Gates the CSA
A great deal has been written about Bill Gates the CEO, Gates the WRP (World’s Richest Person), and Gates the RMM (Ruthless Monopolistic Magnate). For a change of pace, I thought I’d address Bill Gates the CSA (Chief Software Architect).
I was recently poking around my copy of the Windows 2000 Resource Kit, and I found many of my old friends there: Robocopy, Browmon, Addusers -- dozens of essential utilities for managing Windows NT in a networked environment. No doubt about it: The resource kit is a must-have for any NT manager.
But I’m not writing about all the great things in the resource kit. I’m writing about my frustration that the tools in the kit still aren’t available in the NT operating system!
One user who needed to make a copy of an NT server directory tree drove this point home for me recently. She followed the usual copy/paste rules, and was amazed that the copy was missing all of her carefully crafted access control lists and security settings. Surely, she figured, there must be some way in NT to duplicate directories and files without trashing access control lists.
There isn’t. Sure, Robocopy from the resource kit can do it -- and it didn’t take long to craft an automated procedure to accomplish this for her -- but users shouldn’t have to be that clever to get what they need from NT.
From here, I’m afraid, the list of administrative features missing from NT goes on and on. I still can’t determine a user’s IP subnet from a batch procedure, for example. I still can’t easily query the user database to find all accounts without a logon script. And, NT’s NET commands still lack lots of control options they should have by now, especially considering we’re up to the fifth version of our favorite operating system.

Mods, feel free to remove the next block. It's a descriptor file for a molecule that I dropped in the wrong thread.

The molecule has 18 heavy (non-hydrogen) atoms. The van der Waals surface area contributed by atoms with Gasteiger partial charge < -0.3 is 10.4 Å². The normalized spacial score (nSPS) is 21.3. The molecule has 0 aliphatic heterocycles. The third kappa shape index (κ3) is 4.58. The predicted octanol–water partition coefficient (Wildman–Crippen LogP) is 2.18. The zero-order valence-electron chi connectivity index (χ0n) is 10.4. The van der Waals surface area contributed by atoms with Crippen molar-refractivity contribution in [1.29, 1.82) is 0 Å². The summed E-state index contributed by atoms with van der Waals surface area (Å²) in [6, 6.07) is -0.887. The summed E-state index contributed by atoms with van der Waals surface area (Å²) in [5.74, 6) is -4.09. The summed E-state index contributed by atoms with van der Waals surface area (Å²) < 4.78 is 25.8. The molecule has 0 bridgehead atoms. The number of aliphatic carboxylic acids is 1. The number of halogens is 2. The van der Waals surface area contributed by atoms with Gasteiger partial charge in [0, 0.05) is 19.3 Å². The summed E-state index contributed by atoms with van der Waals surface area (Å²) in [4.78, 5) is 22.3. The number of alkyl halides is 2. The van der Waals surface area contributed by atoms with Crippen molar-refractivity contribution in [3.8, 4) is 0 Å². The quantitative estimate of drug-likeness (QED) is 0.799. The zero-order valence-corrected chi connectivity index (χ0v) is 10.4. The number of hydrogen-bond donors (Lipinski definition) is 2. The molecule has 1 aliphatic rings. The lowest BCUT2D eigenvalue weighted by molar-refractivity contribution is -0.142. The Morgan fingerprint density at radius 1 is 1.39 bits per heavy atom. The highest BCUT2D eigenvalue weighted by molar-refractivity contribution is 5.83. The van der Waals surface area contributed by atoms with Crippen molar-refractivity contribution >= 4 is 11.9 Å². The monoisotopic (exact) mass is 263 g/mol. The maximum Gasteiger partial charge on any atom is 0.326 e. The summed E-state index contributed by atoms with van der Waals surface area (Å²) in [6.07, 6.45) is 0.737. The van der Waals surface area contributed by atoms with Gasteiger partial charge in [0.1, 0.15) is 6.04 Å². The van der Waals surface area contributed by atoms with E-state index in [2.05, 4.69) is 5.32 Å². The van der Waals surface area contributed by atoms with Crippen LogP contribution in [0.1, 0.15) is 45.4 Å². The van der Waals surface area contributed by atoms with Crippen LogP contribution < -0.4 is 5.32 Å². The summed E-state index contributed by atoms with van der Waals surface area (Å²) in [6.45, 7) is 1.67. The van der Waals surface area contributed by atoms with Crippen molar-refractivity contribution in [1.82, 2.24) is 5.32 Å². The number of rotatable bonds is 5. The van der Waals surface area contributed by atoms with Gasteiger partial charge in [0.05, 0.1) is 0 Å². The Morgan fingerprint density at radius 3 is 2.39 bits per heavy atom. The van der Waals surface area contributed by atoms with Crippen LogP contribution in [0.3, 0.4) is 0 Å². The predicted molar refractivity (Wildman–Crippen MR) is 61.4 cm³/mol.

And I believe these options would be there if the CSA had been doing his job. A colleague of mine summed it up nicely: "I don’t think the folks who develop NT every really use NT," he said. I have to agree.
I’ve asked folks at Microsoft about some of these glaring gaps. One guy told me that if Microsoft provided for copying directory access lists in the NT operating system, it would risk NT’s security certification. Another guy reminded me that, with everybody complaining about Microsoft being a monopoly, the company has a duty to leave some things undone to create opportunities for third-party software developers.
Can you spell "disingenuous"? I can think of a simpler and more plausible explanation. The folks at Microsoft are so busy paving the way for new features that they don’t think much about filling the potholes they leave behind. In addition, their CSA is spending too much time in courtrooms and TV studios to instill a conscience about these things in his developers.
I’m sure, someday, our friends in Redmond will get around to building the network and administrative tools we need into the NT operating system. Until then, I guess we’ll have to rely on our wits and our trusty copy of the NT resource kit. --Al Cini is a senior consultant with Computer Methods Corp. (Marlton, N.J.) specializing in systems and network integration. Contact him at email@example.com.